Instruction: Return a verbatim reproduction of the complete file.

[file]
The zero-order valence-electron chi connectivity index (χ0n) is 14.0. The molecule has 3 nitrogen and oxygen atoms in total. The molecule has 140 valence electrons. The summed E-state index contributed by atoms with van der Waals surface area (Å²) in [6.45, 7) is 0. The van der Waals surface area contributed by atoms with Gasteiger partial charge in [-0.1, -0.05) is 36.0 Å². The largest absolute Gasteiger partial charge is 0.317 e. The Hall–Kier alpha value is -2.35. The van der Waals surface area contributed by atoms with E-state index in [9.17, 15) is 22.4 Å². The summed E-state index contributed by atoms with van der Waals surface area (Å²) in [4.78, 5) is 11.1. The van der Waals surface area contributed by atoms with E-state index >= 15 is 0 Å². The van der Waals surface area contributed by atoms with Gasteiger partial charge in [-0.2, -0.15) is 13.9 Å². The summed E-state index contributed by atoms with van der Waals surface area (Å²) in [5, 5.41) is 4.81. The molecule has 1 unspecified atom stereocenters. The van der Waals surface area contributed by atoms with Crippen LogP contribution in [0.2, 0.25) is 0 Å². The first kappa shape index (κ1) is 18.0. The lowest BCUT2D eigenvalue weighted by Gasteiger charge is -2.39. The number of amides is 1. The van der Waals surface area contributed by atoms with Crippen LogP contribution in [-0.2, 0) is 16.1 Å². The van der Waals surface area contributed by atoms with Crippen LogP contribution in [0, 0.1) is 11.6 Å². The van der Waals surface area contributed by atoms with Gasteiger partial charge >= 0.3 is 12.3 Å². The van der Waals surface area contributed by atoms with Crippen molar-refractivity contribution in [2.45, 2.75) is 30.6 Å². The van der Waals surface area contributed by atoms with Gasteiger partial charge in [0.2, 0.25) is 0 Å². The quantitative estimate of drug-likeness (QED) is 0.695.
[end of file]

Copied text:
The zero-order valence-electron chi connectivity index (χ0n) is 14.0. The molecule has 3 nitrogen and oxygen atoms in total. The molecule has 140 valence electrons. The summed E-state index contributed by atoms with van der Waals surface area (Å²) in [6.45, 7) is 0. The van der Waals surface area contributed by atoms with Gasteiger partial charge in [-0.1, -0.05) is 36.0 Å². The largest absolute Gasteiger partial charge is 0.317 e. The Hall–Kier alpha value is -2.35. The van der Waals surface area contributed by atoms with E-state index in [9.17, 15) is 22.4 Å². The summed E-state index contributed by atoms with van der Waals surface area (Å²) in [4.78, 5) is 11.1. The van der Waals surface area contributed by atoms with E-state index >= 15 is 0 Å². The van der Waals surface area contributed by atoms with Gasteiger partial charge in [-0.2, -0.15) is 13.9 Å². The summed E-state index contributed by atoms with van der Waals surface area (Å²) in [5, 5.41) is 4.81. The molecule has 1 unspecified atom stereocenters. The van der Waals surface area contributed by atoms with Crippen LogP contribution in [0.2, 0.25) is 0 Å². The first kappa shape index (κ1) is 18.0. The lowest BCUT2D eigenvalue weighted by Gasteiger charge is -2.39. The number of amides is 1. The van der Waals surface area contributed by atoms with Crippen LogP contribution in [-0.2, 0) is 16.1 Å². The van der Waals surface area contributed by atoms with Crippen LogP contribution in [0, 0.1) is 11.6 Å². The van der Waals surface area contributed by atoms with Gasteiger partial charge >= 0.3 is 12.3 Å². The van der Waals surface area contributed by atoms with Crippen molar-refractivity contribution in [2.45, 2.75) is 30.6 Å². The van der Waals surface area contributed by atoms with Gasteiger partial charge in [0.2, 0.25) is 0 Å². The quantitative estimate of drug-likeness (QED) is 0.695.